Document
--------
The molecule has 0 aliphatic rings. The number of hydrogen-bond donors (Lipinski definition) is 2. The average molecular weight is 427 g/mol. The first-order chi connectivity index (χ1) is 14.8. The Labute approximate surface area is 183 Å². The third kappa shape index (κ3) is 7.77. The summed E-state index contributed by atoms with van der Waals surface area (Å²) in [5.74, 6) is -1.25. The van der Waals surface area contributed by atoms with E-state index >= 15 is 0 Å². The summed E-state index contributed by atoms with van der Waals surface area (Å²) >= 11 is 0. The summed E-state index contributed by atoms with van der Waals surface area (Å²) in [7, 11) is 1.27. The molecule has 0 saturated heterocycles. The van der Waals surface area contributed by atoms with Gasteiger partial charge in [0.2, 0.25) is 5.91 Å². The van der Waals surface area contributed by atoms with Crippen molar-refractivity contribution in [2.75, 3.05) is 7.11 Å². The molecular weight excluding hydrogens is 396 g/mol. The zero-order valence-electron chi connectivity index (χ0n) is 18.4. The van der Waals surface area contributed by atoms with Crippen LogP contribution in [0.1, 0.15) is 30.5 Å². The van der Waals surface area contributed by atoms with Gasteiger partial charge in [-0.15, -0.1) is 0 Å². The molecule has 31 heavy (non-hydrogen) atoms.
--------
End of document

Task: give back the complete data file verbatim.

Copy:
The molecule has 0 aliphatic rings. The number of hydrogen-bond donors (Lipinski definition) is 2. The average molecular weight is 427 g/mol. The first-order chi connectivity index (χ1) is 14.8. The Labute approximate surface area is 183 Å². The third kappa shape index (κ3) is 7.77. The summed E-state index contributed by atoms with van der Waals surface area (Å²) in [5.74, 6) is -1.25. The van der Waals surface area contributed by atoms with E-state index >= 15 is 0 Å². The summed E-state index contributed by atoms with van der Waals surface area (Å²) >= 11 is 0. The summed E-state index contributed by atoms with van der Waals surface area (Å²) in [7, 11) is 1.27. The molecule has 0 saturated heterocycles. The van der Waals surface area contributed by atoms with Gasteiger partial charge in [0.2, 0.25) is 5.91 Å². The van der Waals surface area contributed by atoms with Crippen molar-refractivity contribution in [2.75, 3.05) is 7.11 Å². The molecular weight excluding hydrogens is 396 g/mol. The zero-order valence-electron chi connectivity index (χ0n) is 18.4. The van der Waals surface area contributed by atoms with Crippen LogP contribution in [0.1, 0.15) is 30.5 Å². The van der Waals surface area contributed by atoms with Gasteiger partial charge in [-0.15, -0.1) is 0 Å². The molecule has 31 heavy (non-hydrogen) atoms.